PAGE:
New Factors Causing Hostile Argentina/Brazil Climate Regime of Summer 2021-22 So Far

The Climate Drivers Leading to Historic Flooding in Brazil
12/28/2021, 4:57 am EST
Knowing U.S. Springtime La Nina Rainfall Patterns
03/01/2022, 1:50 pm EST
Show all

Executive summary: Adverse climate affecting crop production is often blamed on the ENSO regime. La Nina is in-place now and cited for causing the harsh hot/dry warm season climate across Paraguay and Northern Argentina while Brazil has observed unrelenting rainfall. La Nina has certainly continued to these climate regimes. However, a relatively new aspect of global ocean climate and influence on the upper atmosphere which leads to sensible weather patterns is likely a larger catalyst to the Argentina/Paraguay/Brazil hostile climate regime rather than La Nina. Specifically, the emergence in recent years of large anomalous warm SSTA regions mostly in the middle latitudes and referred to by climate scientists as “warm blobs” are leading to regional weather patterns that can cause extremes and are not necessarily related to ENSO. The Argentina/Paraguay/Brazil extreme climate of the 2021-22 warm season is mostly shaped by this new phenomenon.

Discussion: The meteorological summer 2021-22 climate across Argentina to Brazil has produced harsh extremes adversely affecting crops. During the summer season so far, anomalous heat has accelerated dry soils in Paraguay, northern Argentina to far southeastern Brazil (Fig. 1). Most of summer has featured very dry climate in this region (Fig. 2). Conversely, excessive rainfall beginning last spring has persisted over much of central and eastern Brazil. The second of two La Nina events emerged last September (according to NOAA) and continues in early 2022 and is generally blamed for the climate pattern described. However, the climate pattern has unique characteristics related to other aspects of climate (somewhat unique to recent years) and possibly a larger contributor to the Argentina/Brazil summer climate of 2021-22 (so far) than La Nina.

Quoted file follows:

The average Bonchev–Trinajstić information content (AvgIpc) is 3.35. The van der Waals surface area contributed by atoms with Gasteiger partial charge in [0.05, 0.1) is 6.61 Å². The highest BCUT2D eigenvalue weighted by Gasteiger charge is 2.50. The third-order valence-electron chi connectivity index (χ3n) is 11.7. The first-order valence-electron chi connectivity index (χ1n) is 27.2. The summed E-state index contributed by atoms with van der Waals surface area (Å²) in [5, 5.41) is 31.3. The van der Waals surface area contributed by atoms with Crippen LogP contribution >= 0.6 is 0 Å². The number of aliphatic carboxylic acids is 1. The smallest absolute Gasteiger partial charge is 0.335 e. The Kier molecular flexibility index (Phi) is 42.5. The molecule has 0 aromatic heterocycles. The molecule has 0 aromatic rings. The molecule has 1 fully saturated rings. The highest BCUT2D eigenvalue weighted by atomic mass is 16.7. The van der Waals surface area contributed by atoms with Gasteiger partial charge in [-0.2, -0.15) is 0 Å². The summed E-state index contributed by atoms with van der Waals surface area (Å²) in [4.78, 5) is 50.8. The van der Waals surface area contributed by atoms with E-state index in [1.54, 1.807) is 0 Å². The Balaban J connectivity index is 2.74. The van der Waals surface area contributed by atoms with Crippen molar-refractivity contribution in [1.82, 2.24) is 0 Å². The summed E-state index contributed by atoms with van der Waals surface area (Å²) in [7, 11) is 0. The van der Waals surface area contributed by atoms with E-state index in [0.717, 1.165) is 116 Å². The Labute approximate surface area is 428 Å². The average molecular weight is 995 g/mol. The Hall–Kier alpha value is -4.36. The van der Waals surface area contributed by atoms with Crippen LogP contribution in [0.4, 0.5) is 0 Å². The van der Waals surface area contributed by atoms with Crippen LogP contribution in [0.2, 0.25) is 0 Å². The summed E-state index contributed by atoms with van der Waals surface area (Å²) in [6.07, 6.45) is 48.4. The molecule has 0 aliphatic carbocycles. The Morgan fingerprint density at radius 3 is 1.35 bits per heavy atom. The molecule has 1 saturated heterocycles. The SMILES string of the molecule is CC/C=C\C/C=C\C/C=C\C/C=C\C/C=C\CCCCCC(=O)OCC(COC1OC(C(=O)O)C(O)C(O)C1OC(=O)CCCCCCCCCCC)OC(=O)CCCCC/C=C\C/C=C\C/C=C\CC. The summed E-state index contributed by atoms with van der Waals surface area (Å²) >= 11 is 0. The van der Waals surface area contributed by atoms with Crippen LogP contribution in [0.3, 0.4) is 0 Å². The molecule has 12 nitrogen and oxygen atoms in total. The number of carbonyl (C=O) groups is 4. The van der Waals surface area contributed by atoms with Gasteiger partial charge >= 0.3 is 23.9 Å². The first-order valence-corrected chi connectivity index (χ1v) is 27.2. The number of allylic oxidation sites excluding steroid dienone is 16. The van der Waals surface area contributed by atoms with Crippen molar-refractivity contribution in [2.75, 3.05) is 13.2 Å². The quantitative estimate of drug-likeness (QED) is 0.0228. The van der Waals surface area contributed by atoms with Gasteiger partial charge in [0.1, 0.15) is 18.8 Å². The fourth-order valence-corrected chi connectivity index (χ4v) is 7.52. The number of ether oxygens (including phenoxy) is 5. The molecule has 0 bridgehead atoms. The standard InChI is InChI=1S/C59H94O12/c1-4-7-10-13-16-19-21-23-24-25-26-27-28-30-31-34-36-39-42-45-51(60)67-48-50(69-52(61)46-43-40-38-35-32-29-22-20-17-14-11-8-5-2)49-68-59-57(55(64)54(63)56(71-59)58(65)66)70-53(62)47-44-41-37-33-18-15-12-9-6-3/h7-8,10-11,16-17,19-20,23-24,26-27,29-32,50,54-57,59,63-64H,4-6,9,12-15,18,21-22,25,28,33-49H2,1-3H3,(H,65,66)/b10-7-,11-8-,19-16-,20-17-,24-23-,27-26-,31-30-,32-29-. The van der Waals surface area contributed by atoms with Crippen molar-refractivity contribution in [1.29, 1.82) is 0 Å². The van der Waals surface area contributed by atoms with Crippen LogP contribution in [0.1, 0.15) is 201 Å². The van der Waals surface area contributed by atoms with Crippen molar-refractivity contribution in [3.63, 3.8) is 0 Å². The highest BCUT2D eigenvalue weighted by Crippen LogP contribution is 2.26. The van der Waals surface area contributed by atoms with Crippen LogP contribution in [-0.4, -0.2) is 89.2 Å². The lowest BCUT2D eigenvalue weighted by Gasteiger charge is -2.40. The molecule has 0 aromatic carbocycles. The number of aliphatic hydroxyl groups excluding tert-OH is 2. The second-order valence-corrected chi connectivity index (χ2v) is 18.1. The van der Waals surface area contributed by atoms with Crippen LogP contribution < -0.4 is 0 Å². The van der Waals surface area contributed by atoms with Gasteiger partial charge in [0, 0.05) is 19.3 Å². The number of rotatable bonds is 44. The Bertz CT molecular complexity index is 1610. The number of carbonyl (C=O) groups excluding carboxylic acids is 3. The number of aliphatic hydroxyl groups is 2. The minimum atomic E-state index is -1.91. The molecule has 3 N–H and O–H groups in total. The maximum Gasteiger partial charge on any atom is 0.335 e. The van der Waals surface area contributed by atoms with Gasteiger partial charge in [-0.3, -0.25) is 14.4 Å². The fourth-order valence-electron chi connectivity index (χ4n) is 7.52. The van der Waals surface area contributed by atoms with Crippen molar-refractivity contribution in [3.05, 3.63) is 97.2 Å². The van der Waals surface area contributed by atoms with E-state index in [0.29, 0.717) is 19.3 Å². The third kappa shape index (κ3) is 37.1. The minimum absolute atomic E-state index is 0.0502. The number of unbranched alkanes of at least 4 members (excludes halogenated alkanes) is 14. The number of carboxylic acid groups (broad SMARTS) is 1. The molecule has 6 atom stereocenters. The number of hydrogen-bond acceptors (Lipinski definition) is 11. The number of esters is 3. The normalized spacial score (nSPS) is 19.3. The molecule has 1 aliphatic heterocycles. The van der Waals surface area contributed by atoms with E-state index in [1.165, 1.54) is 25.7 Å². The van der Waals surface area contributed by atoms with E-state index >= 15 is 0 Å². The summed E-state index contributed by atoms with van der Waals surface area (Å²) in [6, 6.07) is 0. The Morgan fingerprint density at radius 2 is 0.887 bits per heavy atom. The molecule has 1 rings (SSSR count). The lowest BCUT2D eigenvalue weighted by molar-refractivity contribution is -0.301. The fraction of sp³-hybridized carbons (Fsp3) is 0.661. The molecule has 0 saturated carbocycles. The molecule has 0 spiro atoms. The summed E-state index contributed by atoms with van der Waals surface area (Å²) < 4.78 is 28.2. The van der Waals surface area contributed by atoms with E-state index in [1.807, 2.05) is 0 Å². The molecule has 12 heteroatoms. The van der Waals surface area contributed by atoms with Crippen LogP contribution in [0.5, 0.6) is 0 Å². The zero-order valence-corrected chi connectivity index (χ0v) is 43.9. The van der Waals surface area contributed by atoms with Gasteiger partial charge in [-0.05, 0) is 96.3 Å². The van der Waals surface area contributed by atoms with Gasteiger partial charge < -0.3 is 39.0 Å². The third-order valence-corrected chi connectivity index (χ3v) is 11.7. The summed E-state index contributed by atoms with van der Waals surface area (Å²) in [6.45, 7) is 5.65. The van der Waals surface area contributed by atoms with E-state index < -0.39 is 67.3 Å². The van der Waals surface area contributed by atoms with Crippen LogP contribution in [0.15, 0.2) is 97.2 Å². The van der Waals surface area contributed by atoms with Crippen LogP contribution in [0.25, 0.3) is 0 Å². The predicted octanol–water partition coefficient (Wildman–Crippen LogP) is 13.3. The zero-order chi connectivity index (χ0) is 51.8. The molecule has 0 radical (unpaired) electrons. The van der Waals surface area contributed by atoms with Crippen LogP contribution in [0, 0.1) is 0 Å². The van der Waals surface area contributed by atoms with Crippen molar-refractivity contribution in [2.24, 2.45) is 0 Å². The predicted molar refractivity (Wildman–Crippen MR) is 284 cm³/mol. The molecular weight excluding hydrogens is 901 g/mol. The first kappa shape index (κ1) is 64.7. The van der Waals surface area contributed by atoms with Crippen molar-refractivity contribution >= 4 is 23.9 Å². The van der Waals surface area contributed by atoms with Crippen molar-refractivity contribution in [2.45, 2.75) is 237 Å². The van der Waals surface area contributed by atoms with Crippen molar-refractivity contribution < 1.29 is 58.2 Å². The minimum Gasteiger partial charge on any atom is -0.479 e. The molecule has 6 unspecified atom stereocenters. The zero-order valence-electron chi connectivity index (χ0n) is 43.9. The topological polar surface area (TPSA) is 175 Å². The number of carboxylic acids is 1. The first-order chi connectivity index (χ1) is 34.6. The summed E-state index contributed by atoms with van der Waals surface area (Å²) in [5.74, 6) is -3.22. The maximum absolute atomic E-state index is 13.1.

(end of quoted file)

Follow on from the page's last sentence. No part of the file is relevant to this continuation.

The wet pattern in Brazil is due mostly to a semi-permanent upper-level low-pressure trough just southeast of Brazil present since last spring (Fig. 3). The upper trough has a northwestward extension into Brazil causing the consistent instability to drive heavy rains. Meanwhile, to the south of the upper trough, a semi-permanent upper-level high-pressure system is in-place also extending northwestward (at times) to enhance the Paraguay/Argentina dryness. Helping to enhance the Brazil precipitation is a very warm Tropical South Atlantic (TSA) index which was at historic warm levels JUL/AUG/SEP last year and although not as strong certainly lingering into early summer 2021-22. Across the warm South Atlantic tropics, trade winds have carried above normal low atmospheric moisture into the Brazil trough pattern to make the observed rainfall more extreme.

The atmosphere is constantly in a state of compensation. The heavy convective rains in Brazil caused the compensating atmospheric subsidence to the south across Paraguay and Argentina to induce hot temperatures, lack of rainfall and drought. This phenomenon is separate from La Nina.